One use of materiality is in the process of applying accounting standards. If accountants deem a transaction or financial sum to be immaterial to the company's financial statements and accounts, they may be able to avoid the process of applying accounting standards to it. This can speed up the accounting process and increase the accountant's efficiency.

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For minor transactions

Accountants may sometimes deem minor transactions to be immaterial. This may happen when a financial controller is attempting to close the books for a particular accounting period. Accountants can choose to omit minor transactions from the final calculations if they would have an immaterial impact on the overall financial statements.

Capitalisation limit

Accountants may classify small expenditures as expenses if they're considered immaterial to the outcomes of the financial statements. If accountants deem these expenditures to be material, they would include them in the financial statements and apply capitalisation and depreciation over time, which could have an impact on the final financial statements. A material expenditure that requires accountants to apply capitalisation and depreciation provides an accountant with more work, as the expenditure requires tracking over time. Deeming it immaterial and classifying it as an expense saves the accountant time and creates efficiencies in the accounting activities.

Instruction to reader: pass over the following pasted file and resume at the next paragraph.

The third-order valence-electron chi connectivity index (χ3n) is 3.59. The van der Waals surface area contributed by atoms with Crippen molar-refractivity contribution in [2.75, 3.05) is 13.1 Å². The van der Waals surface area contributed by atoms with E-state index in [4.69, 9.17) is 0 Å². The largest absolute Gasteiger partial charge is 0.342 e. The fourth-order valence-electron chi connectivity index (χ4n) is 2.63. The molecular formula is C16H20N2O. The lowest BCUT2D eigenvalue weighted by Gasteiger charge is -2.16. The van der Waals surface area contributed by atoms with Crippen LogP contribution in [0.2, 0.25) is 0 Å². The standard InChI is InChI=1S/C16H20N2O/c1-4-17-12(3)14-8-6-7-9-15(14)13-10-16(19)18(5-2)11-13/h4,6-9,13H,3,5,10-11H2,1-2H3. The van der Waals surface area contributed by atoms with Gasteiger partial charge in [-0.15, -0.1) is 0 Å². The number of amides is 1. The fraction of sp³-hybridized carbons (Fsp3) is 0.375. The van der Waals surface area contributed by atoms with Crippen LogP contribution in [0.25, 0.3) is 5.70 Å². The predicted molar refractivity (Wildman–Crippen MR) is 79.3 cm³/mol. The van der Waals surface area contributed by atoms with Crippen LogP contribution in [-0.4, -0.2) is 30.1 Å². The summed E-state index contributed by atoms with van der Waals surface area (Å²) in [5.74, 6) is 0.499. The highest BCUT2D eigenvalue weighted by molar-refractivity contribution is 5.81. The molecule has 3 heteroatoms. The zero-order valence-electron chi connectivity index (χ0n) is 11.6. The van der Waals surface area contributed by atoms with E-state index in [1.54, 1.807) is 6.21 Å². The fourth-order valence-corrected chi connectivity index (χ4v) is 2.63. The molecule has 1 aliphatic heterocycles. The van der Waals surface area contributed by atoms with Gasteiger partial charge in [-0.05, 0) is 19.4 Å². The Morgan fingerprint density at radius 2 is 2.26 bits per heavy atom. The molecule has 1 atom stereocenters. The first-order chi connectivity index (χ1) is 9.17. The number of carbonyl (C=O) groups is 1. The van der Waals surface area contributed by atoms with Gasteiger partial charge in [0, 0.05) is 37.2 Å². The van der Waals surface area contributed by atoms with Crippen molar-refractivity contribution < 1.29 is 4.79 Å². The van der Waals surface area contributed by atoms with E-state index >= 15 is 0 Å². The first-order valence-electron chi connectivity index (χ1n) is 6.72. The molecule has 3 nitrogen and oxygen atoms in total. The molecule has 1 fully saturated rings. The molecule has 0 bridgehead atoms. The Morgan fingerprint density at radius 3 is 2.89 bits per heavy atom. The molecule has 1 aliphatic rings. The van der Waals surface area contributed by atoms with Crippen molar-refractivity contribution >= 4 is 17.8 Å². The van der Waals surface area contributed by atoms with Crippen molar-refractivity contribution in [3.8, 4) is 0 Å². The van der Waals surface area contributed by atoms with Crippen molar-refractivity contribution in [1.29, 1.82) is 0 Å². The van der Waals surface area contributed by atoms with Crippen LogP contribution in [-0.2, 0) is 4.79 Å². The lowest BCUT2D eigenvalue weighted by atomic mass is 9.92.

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How to assess materiality

There's no standardised, universally accepted method for calculating or assessing materiality. The decision to apply the concept of materiality depends largely on the professional judgement of the accountant creating the financial statements. One important point for accountants to consider is that materiality is relative to the size of the company. There's no single threshold for materiality. It's all dependent on the size of the company and the size of the sum, relative to the company. There are though, some principles that accountants can apply when determining whether a transaction can be either material or immaterial. These are as follows:

1. Determine a benchmark

Accountants can choose from several accounting figures as the benchmark for assessing materiality. This benchmark acts as the baseline against which accountants measure transactions to decide whether they're material or immaterial. The benchmark could be the company's gross revenue, gross profit, operating income, net profit, total assets or shareholder's equity. Operating income from continuing operations tends to be the most frequently used benchmark for commercial, profit-making companies, though this may change if the company made a loss, or only made a small profit.